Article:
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Helpful Revision for Fourier Series

This page contains some background information that will help you to better understand this chapter on Fourier Series.

You have seen most of this before, but I have included it here to give you some help before getting into the heavy stuff.

Properties of Sine and Cosine Functions

These properties can simplify the integrations that we will perform later in this chapter.

The Cosine Function

The function `f(x) = cos x` is an even function. That is, it is symmetrical about the vertical axis.

We have: `cos(-x) = cos(x)`, and it follows that

`int_(-pi)^picos theta\ d theta=0`

We can see the integral must be `0` if we consider the curve of `y = cos(x)` for `x=-pi` to `x=pi`.

The integral of `y=cos(x)` for `-pi <= x <= pi`

The yellow "negative" portions of the graph when added to the green "positive" portion cancel each other out. They add to zero.

The Sine Function

The function `f(x) = sin x` is an odd function. That is, it is symmetrical about the origin.

We have: `sin(-x) = -sin(x)`, and

`int_(-pi)^pi sin theta\ d theta=0`

Once again, a consideration of the areas under the graph illustrates why it is so.

The integral of `y=sin(x)` for `-pi <= x <= pi`

Once again, the yellow negative portion is the same size as the green positive portion, so the sum is 0.

Multiples of π for Sine and Cosine Curves

Consider the function `y = sin x`.


For some background:

Sine and cosine curves

The curve `y=sin(x)` for `0 <= x <= 8pi`

From the graph (or using our calculator), we can observe that:

`sin(nπ) = 0,\ ` for n = 0, 1, 2, 3, ... (in fact, all integers)

`sin{:((2n-1)pi)/2:}=(-1)^(n+1),\ ` for n = 0, 1, 2, 3, ... (in fact, all integers)

Cosine case

Next, we consider the curve y = cos x

The curve `y=cos(x)` for `0 <= x <= 8pi`

`cos(2nπ) = 1,\ ` for n = 0, 1, 2, 3, ... (in fact, all integers)

`cos[(2n − 1)π] = −1,\ ` for n = 0, 1, 2, 3, ... (in fact, all integers)

`cos(nπ) = (−1)^n,\ ` for n = 0, 1, 2, 3, ... (in fact, all integers)

Periodic Functions

A function `f(t)` is said to be periodic with period p if

`f(t + p) = f(t)`

for all values of t and if `p > 0`.

The period of the function `f(t)` is the interval between two successive repetitions.

Examples of Periodic Functions

1a. `f(t) = sin t`

The curve `y=sin(x)`, which has period `= 2pi`

Useful Background

Sine and cosine curves

For `f(t) = sin t`, we have: `f(t) = f(t + 2π)`. The period is 2π.

1b. Saw tooth waveform, period `= 2`

Graph of saw-tooth waveform with period `2`

Useful background

Straight lines

For this function, we have:

`f(t) = 3t` (for −1 ≤ t < 1)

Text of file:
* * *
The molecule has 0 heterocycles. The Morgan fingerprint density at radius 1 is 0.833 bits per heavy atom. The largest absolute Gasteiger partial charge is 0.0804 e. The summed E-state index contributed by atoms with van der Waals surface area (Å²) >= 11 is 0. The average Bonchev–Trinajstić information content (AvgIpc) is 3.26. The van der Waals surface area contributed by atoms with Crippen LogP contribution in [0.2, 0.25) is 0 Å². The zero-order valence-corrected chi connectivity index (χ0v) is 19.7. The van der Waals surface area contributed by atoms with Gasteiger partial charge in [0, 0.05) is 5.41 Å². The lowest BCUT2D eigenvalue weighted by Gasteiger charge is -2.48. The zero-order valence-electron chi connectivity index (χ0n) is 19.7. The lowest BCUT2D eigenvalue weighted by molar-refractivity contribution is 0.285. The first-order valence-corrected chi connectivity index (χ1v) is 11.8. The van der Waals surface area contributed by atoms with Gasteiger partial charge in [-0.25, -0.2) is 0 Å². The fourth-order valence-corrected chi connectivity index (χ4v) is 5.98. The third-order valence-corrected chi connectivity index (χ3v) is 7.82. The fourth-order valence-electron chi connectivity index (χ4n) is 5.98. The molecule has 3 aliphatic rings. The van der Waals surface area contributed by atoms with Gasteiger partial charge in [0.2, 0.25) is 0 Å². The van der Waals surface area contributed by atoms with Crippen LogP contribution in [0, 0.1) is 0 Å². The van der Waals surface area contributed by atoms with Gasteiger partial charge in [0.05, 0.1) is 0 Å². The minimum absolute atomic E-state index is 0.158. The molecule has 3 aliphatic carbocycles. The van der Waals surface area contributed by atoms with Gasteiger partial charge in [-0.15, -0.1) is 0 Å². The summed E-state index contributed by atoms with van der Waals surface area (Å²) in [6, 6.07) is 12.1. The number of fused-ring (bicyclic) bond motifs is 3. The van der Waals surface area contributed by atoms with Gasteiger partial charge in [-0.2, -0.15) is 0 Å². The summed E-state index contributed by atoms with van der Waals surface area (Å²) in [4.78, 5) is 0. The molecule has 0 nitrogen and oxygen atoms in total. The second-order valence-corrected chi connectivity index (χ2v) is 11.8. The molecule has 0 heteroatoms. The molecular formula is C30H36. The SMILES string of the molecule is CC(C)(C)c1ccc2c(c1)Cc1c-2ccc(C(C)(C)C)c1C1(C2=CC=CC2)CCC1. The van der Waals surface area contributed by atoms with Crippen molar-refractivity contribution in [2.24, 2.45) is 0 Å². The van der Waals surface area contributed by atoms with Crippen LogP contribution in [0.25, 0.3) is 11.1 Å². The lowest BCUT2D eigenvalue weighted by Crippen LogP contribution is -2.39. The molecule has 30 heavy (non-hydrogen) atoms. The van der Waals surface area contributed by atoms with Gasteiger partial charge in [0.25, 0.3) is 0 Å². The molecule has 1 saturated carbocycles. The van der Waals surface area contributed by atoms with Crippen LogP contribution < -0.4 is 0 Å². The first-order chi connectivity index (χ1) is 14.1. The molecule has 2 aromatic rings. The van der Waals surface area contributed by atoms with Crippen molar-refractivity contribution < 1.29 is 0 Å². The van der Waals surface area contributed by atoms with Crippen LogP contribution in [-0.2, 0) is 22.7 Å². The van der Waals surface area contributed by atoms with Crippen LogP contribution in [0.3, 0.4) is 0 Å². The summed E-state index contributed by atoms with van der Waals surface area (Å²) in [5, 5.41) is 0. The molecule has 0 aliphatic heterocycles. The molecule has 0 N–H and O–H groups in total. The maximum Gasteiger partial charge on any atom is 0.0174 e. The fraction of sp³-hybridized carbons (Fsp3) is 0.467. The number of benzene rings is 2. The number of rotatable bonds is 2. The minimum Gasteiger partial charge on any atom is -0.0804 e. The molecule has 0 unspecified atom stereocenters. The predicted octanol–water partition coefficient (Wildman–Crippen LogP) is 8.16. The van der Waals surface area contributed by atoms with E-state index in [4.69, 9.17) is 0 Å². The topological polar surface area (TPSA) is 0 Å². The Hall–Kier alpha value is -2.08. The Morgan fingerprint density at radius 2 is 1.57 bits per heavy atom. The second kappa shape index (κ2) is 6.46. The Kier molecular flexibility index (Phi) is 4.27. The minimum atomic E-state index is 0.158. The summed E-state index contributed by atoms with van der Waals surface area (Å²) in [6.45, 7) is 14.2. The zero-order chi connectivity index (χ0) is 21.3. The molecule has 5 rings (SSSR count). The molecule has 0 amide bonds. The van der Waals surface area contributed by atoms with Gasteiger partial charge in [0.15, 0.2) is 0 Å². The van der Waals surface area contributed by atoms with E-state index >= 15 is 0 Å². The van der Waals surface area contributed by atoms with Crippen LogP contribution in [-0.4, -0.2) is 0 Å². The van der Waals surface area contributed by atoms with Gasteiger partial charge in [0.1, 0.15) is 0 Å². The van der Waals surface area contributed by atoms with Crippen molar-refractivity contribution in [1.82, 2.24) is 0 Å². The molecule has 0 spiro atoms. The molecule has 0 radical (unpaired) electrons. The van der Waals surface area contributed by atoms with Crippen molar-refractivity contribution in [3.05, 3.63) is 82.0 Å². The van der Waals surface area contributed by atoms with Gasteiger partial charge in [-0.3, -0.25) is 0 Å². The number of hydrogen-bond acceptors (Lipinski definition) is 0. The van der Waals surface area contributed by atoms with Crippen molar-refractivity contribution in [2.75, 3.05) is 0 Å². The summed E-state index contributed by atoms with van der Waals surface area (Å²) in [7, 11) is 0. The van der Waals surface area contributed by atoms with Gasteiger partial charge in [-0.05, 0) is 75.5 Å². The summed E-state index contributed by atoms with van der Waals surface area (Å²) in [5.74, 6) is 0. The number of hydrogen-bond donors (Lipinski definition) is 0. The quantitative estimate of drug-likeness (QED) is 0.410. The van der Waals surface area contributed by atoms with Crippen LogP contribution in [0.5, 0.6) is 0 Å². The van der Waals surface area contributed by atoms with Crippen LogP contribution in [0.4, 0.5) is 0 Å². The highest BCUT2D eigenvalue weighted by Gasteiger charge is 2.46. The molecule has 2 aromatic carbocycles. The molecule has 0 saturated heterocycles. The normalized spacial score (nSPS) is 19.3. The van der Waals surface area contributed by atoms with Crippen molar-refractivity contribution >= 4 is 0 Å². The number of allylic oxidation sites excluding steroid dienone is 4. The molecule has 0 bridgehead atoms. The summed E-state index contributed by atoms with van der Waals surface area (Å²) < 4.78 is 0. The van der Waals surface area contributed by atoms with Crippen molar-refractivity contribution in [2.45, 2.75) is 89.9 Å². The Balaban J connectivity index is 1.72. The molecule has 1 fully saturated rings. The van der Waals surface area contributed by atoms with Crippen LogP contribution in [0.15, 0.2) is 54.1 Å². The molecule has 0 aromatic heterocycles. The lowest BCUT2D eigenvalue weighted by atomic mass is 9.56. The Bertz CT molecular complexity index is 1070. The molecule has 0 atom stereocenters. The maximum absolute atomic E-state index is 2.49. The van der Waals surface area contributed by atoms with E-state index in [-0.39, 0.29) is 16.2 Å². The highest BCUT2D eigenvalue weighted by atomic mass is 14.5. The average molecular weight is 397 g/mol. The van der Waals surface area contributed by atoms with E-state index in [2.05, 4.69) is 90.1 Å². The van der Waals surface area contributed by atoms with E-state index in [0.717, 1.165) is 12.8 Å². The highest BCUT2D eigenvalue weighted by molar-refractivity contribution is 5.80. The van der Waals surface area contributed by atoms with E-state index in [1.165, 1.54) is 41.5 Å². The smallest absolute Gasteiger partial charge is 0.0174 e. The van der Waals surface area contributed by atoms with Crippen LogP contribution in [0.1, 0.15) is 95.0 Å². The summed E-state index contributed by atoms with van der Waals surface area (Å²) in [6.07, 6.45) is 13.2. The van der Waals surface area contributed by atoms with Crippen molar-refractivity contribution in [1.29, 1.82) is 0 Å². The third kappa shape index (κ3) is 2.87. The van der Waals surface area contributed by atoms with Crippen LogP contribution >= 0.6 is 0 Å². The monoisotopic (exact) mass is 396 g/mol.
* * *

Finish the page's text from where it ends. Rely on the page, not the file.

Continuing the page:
`f(t) = f(t + 2)` [This expression indicates it is periodic with period `2`.]

1c. Parabolic, period `= 2`

Periodic graph based on parabola, with period `2`.

Useful background


For this function, we have:

`f(t) = t^2` (for `0 ≤ t < 2`)

`f(t) = f(t + 2)` [Indicating it is periodic with period 2.]

1d. Square wave, period = 4

Graph of periodic square wave function.

For this function, we have:

`f(t) = -3` for `-1 ≤ t < 1` and `3` for `1 ≤ t < 3`

`f(t) = f(t + 4)` [The period is 4.]

NOTE: In this example, the period `p = 4`. We can write this as `2L = 4`.

In the diagram we are thinking of one cycle starting at ` −2` and finishing at `2`. For convenience when integrating later, we let `L = 2` and the cycle goes from `-L` to `L`.


If a graph of a function has no sudden jumps or breaks, it is called a continuous function.


  • sine functions
  • cosine functions
  • exponential functions
  • parabolic functions

Finite discontinuity - a function makes a finite jump at some point or points in the interval.


  • Square wave function
  • Saw tooth functions

Split Functions

Much of the behaviour of current, charge and voltage in an AC circuit can be described using split functions.

Examples of Split Functions

Sketch the following functions:

Useful Background

Split Functions
Straight lines

2a. `f(t)=\begin{cases} -t & \text{if} & -\pi \le t < 0 \\ t & \text{if} & 0 \le t < \pi\end{cases}`


2b. `f(t)=\begin{cases} t & \text{if} & 0 \le t < \pi \\ t-\pi & \text{if} & \pi \le t < 2\pi\end{cases}`


Graph of `f(t)`, a sawtooth wave.

Useful Background


2c. `f(t)=\begin{cases} (t+\pi)^2 & \text{if} & -\pi \le t < 0 \\ (t-\pi)^2 & \text{if} & 0 \le t < \pi\end{cases}`


We note that `f(0) = pi^2 = 9.8696...`.

Graph of `f(t)`, an even function.

2d. `f(t)=\begin{cases} t+\pi & \text{if} & -\pi \le t < -\frac{\pi}{2} \\ -1 & \text{if} & -\frac{\pi}{2} \le t < \frac{\pi}{2} \\ -t+\pi & \text{if} & \frac{\pi}{2} \le t < \pi\end{cases}`


Summation Notation

It is important to understand summation notation when dealing with Fourier series.


Expand the following and simplify where possible:

3a. `sum_(n=1)^3n/(n+1)`


`sum_(n=1)^3n/(n+1)=` `1/2+2/3+3/4` `=23/12`

3b. `sum_(n=1)^5(2n-1)`


`sum_{n=1}^5(2n-1)` `=1+3+5+7+9` `=25`

Notice that the expression (2n − 1) generates odd numbers. as n takes values 1, 2, 3, 4, 5.

If we want to generate even numbers, we would use `2n`, as follows:

`sum_{n=1}^5{2n}` `=2+4+6+8+10` `=30` 

To generate alternate positive and negative numbers, we multiply the expression in the summation by (−1)n+1. For example:

`sum_{n=1}^5(-1)^{n+1}(n)` `=1-2+3-4+5` `=3`

And here's a final example, giving us alternate positive and negative fractional terms with even denominators:

`sum_{n=1}^5\frac{(-1)^{n+1}}{2n}` `=\frac{1}{2}-\frac{1}{4}+\frac{1}{6}-\frac{1}{8}+\frac{1}{10}` `=\frac{47}{120}`

3c. `sum_(n=1)^5n^2a_n`


`sum_{n=1}^5 n^2 a_n` `=a_1+4a_2+9a_3+16a_4+25a_5`

3d. `sum_(n=1)^4(npit)/L`





Some Useful Integrals

The next 2 integrals are obtained from integration by parts and can be found in the Table of Common Integrals. We use them quite a bit in this Fourier Series chapter.

`int t sin nt dt` `=1/n^2(sin nt-nt cos nt)+K`

`int t cos nt dt` `=1/n^2(cos nt+nt sin nt)+K`

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